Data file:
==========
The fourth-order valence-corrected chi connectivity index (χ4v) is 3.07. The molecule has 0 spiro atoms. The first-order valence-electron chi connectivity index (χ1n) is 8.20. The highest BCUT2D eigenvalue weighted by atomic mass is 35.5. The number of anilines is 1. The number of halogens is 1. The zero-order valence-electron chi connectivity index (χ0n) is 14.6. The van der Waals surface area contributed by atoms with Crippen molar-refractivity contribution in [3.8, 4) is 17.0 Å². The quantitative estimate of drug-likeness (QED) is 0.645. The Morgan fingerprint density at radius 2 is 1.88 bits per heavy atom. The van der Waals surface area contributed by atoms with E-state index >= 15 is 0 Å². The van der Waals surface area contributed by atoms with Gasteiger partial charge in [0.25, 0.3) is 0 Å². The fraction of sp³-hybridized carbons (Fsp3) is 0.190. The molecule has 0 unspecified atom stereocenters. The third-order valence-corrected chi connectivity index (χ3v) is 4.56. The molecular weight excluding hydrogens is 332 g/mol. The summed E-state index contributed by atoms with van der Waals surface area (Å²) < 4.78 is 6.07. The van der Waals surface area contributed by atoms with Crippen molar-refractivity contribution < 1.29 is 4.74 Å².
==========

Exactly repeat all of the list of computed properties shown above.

The fourth-order valence-corrected chi connectivity index (χ4v) is 3.07. The molecule has 0 spiro atoms. The first-order valence-electron chi connectivity index (χ1n) is 8.20. The highest BCUT2D eigenvalue weighted by atomic mass is 35.5. The number of anilines is 1. The number of halogens is 1. The zero-order valence-electron chi connectivity index (χ0n) is 14.6. The van der Waals surface area contributed by atoms with Crippen molar-refractivity contribution in [3.8, 4) is 17.0 Å². The quantitative estimate of drug-likeness (QED) is 0.645. The Morgan fingerprint density at radius 2 is 1.88 bits per heavy atom. The van der Waals surface area contributed by atoms with E-state index >= 15 is 0 Å². The van der Waals surface area contributed by atoms with Gasteiger partial charge in [0.25, 0.3) is 0 Å². The fraction of sp³-hybridized carbons (Fsp3) is 0.190. The molecule has 0 unspecified atom stereocenters. The third-order valence-corrected chi connectivity index (χ3v) is 4.56. The molecular weight excluding hydrogens is 332 g/mol. The summed E-state index contributed by atoms with van der Waals surface area (Å²) < 4.78 is 6.07. The van der Waals surface area contributed by atoms with Crippen molar-refractivity contribution < 1.29 is 4.74 Å².